cable sheath current correspondingly decreases with increase in the height of the cable. The sheath current decreases with the increase in angle of incidence, as the induced current is function of cos ±i. The induced voltage in turn depends upon sheath current and surface transfer impedance of the cable. The induced voltages for a shielded cable of length 1m, height 0.1m and angle of incidence 30o are 1.4-10-8V for braided and 6.6-10-16V for non braided cable as presented in Table 3.3.
Mathematical analysis is used to model the response of Very High Frequency amplifier to ESD generated radiated EM fields. Using MATLAB the effect of the radiated fields on the induced voltages in a VHF amplifier for various distances from the ESD source is calculated. It is observed that a greater part of the energy due to ESD simulation currents has frequency components in the range of 200 to 400 MHz extending to the VHF and UHF bands. So the VHF amplifier is susceptible to ESD events in this frequency range. If the distance between the ESD generator and the pickup antenna is decreased, the peak magnitude of the voltage coupled to the amplifier input terminals increases. The amplitude of the fields at antenna terminals, open circuit voltage at antenna input terminals, voltage at the input and output of the amplifier decreases sharply with increase in distance from ESD source. It has been observed that the induced voltages at the amplifier input terminals can be as high as
7.446 V with a rise time of approximately 1 ns for a distance of 0.5 m between the ESD generator and the pickup antenna as given in Table 4.1. This can cause malfunction of the electronic circuitry inside the amplifier.
The spice circuit modeling with transient analysis concurs with the experimental results for air discharge on analog circuits. The zero crossing detector built with an opamp is more susceptible to ESD when compared to the RC phase shift oscillator built with discrete components. It is experimentally verified and the modeling also revealed that the oscillator circuit using discrete components took some time to come back to its initial working condition after the ESD discharge due to the slow discharge of the charges accumulated. In the indirect discharge it is seen that the ESD effect depends on both distance and discharge voltage. Higher discharge voltage and shorter distances produce larger transients and distortions in analog circuits. Direct air discharge of 15kV at the ZCD input damaged the opamp but the oscillator recovered after 750µs. Direct air discharge of 15kV at oscillator output affects the output of oscillator for 1.4ms. The ZCD output remains high till the sine wave output of oscillator circuit recovers. The spice modeling also give the same results for discharge at oscillator output.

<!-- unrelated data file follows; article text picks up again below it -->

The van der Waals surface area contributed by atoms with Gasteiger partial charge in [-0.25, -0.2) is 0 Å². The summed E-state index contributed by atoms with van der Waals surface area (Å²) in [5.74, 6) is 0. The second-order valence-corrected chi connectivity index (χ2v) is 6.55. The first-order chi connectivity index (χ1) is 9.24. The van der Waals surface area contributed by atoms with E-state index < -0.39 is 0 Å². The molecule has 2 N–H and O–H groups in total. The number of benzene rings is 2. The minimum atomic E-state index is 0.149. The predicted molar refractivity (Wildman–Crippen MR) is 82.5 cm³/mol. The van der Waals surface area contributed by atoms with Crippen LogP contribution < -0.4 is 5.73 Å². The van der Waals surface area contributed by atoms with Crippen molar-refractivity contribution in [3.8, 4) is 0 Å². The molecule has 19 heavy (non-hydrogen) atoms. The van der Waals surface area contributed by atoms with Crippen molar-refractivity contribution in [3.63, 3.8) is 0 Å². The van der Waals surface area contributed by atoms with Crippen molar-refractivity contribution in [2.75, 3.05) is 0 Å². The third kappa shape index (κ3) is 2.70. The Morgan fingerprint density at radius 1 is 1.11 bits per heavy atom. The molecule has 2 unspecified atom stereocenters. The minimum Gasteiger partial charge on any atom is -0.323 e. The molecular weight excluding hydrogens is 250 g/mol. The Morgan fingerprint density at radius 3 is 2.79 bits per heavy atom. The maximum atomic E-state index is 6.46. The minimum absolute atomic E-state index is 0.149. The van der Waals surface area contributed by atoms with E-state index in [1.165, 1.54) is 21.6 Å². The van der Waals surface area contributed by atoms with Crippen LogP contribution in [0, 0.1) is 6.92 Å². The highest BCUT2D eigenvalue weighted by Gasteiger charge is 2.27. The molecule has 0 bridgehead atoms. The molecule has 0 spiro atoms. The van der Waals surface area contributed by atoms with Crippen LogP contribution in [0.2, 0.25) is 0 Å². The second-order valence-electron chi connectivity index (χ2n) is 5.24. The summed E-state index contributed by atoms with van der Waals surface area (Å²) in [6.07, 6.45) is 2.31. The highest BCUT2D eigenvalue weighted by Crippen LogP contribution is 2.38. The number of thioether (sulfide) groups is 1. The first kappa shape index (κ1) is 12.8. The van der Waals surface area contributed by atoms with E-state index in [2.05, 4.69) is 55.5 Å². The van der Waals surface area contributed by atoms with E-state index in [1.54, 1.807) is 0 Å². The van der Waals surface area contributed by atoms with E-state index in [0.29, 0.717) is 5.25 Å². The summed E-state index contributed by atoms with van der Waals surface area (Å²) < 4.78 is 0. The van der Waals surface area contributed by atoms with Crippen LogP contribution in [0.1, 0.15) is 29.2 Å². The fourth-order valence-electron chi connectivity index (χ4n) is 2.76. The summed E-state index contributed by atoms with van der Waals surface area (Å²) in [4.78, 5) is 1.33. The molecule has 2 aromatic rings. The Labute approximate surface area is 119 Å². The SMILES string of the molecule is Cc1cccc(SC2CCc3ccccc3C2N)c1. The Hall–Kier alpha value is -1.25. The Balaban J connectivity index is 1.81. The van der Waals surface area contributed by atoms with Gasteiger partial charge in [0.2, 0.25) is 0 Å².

In the radiative coupling the transient appearing on the ZCD output could be due to differential mode and the common mode could not be investigated. In the direct air discharge conducted at the input point of the ZCD circuit, there could be two types of coupling – the direct capacitor coupling to circuit and near field coupling for the common mode. In this case also the common mode was not investigated, so the transients shown are only differential mode. In the direct air discharge at oscillator output, the differential mode and common mode transients were seen. But the voltage probes and current probes of high voltage and low rise time of 1ns range with an accuracy of less than 5% were not available. Hence the initial rise time and the maximum amplitude of the transient could not be measured experimentally with good accuracy.
The digital switching circuit without decoupling capacitors at Vcc malfunctioned when an ESD event occurred at a distance of 35 cm from the circuit. The transient affected only the data stream and the circuit stopped functioning. Post discharge analysis revealed that Binary counter IC SN74LS393N had failed functionally (all output pins were malfunctioning). The importance of adding decoupling capacitors to the supply point of each of the ICs is verified.
Experiments carried out to study the response of data to ESD in a digital switching circuit with decoupling capacitors at Vcc reveal that the effect of ESD on the data and clock depends on the position of trigger and also the plane of coupling. During discharge onto the horizontal coupling plane (HCP), the instance of occurrence of the discharge (when Data and Clock are High or Low) played an important role on the effect of ESD on the output data stream. When both data and clock are High, increase in data amplitude or data inversion occurs and also there is increase in the amplitude of clock. The distance at which the pulse is discharged onto the HCP reflects on the amplitude of the transient. During discharge onto the vertical coupling plane (VCP) there is a loss of data and transient with more than 50V peak amplitude is introduced. The discharge to VCP affected the digital data more than the discharge to HCP.
Experiments are also carried out by varying the values of decoupling capacitors in the digital switching circuit and it is observed that smaller the value of decoupling capacitor, the more susceptible the circuit becomes to ESD. The decoupling capacitor with higher value of capacitance (0.47µF) offered better immunity to ESD in our digital circuit because of its ability to pass only lower frequencies thereby rejecting the high frequency ESD transients.